G-LSUD3 EnLit336 Nineteenth-Century Realism and the English Novel

Course type



Through a close reading of three nineteenth-century English novels, Pride and Prejudice, Hard Times and The Mill on the Floss, this course will explore the complexity, slipperiness, and elasticity of the term ‘realism’. Although realist fiction is undoubtedly committed to a historical particularity, as a form of mimesis realism can never be identical with that which it represents, since its tools, i.e., language/words, can never function as flawless, objective mirrors. The serious artistic treatment of ordinary people and their experience, linear plots, omniscient narrators, round characters are of course elements associated with a realistic mode of representation. Yet, the British nineteenth-century realist project is not explicit, this course aims to show, and British realist writers seem to exploit narrative techniques in ways that acknowledge the impossibility of a hundred percent objective representation and even question the nature of reality. The use of Free Indirect Speech in Austen, for example, the circularity of time in Eliot, or the mixing of literary genres in Dickens, both anticipate modernist writing and complicate the historical moment they represent. Expected learning outcomes: •Familiarization of students with the term ‘realism’ in art and the narrative conventions of realism in literature •Ability of students to perceive realism in relation to the literary modes that preceded it and those that followed it •Familiarization of students with the political, social, and cultural context of the novels discussed, and ability to judge how it is reflected in them Recommended Bibliography: Items listed on the Course Outline Distribution of Course Outline with thematic units and exam material: YES Distribution of textbooks: YES Distribution of related bibliography: available on Reserve in the library Method of assessment: A. an essay-type exam at the end (two essays), or B. (if numbers permit) 1) oral presentation on a selected topic, 2) a small written assignment, and 3) an essay-type exam at the end (one essay)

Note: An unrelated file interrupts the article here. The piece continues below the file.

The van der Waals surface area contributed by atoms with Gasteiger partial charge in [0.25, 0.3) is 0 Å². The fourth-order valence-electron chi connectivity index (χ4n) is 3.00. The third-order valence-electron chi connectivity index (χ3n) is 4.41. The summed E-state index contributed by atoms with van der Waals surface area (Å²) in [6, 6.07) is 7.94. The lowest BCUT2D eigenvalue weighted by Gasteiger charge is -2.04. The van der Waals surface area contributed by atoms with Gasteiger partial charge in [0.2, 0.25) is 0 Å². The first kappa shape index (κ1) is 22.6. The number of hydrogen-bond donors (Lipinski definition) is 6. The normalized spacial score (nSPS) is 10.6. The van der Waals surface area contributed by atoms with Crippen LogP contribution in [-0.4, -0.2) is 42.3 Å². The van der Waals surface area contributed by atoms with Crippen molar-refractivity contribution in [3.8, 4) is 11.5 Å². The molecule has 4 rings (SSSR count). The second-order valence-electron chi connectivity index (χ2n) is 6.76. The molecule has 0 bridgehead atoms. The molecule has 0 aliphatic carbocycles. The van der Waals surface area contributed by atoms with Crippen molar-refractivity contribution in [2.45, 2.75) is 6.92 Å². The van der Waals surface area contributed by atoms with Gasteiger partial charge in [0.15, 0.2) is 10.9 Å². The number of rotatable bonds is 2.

Teaching hours: 3 | Credits: 3 | ECTS: 6

Winter Wednesday13:30 16:00417 Kitsi-Mitakou Katerina